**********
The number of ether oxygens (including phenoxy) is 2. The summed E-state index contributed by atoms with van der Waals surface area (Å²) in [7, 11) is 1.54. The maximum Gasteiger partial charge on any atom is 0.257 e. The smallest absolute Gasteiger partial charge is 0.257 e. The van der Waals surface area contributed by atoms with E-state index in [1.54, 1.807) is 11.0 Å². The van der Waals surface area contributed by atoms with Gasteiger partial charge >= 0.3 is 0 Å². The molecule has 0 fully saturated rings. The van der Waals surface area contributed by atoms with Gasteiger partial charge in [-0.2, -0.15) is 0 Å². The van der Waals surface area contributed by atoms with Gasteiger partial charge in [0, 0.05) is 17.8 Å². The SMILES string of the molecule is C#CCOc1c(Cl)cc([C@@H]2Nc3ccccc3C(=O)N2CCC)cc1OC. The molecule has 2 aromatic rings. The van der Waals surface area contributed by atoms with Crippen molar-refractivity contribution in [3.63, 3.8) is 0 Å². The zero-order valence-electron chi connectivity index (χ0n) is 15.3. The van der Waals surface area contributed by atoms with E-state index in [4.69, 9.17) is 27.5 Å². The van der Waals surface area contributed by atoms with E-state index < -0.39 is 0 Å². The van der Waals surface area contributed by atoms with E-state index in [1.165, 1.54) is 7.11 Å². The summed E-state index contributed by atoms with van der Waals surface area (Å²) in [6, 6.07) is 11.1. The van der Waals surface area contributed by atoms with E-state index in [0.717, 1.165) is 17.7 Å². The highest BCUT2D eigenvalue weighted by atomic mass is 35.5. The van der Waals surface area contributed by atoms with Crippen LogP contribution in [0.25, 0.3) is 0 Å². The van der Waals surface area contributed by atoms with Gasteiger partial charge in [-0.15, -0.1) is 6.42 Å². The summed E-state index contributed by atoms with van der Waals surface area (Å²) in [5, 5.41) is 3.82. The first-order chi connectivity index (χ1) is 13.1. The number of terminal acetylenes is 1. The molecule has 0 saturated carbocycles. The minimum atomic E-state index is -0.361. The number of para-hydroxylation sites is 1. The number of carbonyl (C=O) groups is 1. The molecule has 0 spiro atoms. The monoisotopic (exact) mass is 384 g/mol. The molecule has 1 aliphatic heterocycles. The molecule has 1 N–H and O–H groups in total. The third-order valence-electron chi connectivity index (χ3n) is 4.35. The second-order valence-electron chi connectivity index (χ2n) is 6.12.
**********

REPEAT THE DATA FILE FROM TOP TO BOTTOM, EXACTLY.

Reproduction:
The number of ether oxygens (including phenoxy) is 2. The summed E-state index contributed by atoms with van der Waals surface area (Å²) in [7, 11) is 1.54. The maximum Gasteiger partial charge on any atom is 0.257 e. The smallest absolute Gasteiger partial charge is 0.257 e. The van der Waals surface area contributed by atoms with E-state index in [1.54, 1.807) is 11.0 Å². The van der Waals surface area contributed by atoms with Gasteiger partial charge >= 0.3 is 0 Å². The molecule has 0 fully saturated rings. The van der Waals surface area contributed by atoms with Gasteiger partial charge in [-0.2, -0.15) is 0 Å². The van der Waals surface area contributed by atoms with Gasteiger partial charge in [0, 0.05) is 17.8 Å². The SMILES string of the molecule is C#CCOc1c(Cl)cc([C@@H]2Nc3ccccc3C(=O)N2CCC)cc1OC. The molecule has 2 aromatic rings. The van der Waals surface area contributed by atoms with Crippen molar-refractivity contribution in [3.63, 3.8) is 0 Å². The zero-order valence-electron chi connectivity index (χ0n) is 15.3. The van der Waals surface area contributed by atoms with E-state index in [4.69, 9.17) is 27.5 Å². The van der Waals surface area contributed by atoms with E-state index < -0.39 is 0 Å². The van der Waals surface area contributed by atoms with E-state index in [1.165, 1.54) is 7.11 Å². The summed E-state index contributed by atoms with van der Waals surface area (Å²) in [6, 6.07) is 11.1. The van der Waals surface area contributed by atoms with E-state index in [0.717, 1.165) is 17.7 Å². The highest BCUT2D eigenvalue weighted by atomic mass is 35.5. The van der Waals surface area contributed by atoms with Crippen LogP contribution in [0.25, 0.3) is 0 Å². The van der Waals surface area contributed by atoms with Gasteiger partial charge in [-0.15, -0.1) is 6.42 Å². The summed E-state index contributed by atoms with van der Waals surface area (Å²) in [5, 5.41) is 3.82. The first-order chi connectivity index (χ1) is 13.1. The number of terminal acetylenes is 1. The molecule has 0 saturated carbocycles. The minimum atomic E-state index is -0.361. The number of para-hydroxylation sites is 1. The number of carbonyl (C=O) groups is 1. The molecule has 0 spiro atoms. The monoisotopic (exact) mass is 384 g/mol. The molecule has 1 aliphatic heterocycles. The molecule has 1 N–H and O–H groups in total. The third-order valence-electron chi connectivity index (χ3n) is 4.35. The second-order valence-electron chi connectivity index (χ2n) is 6.12.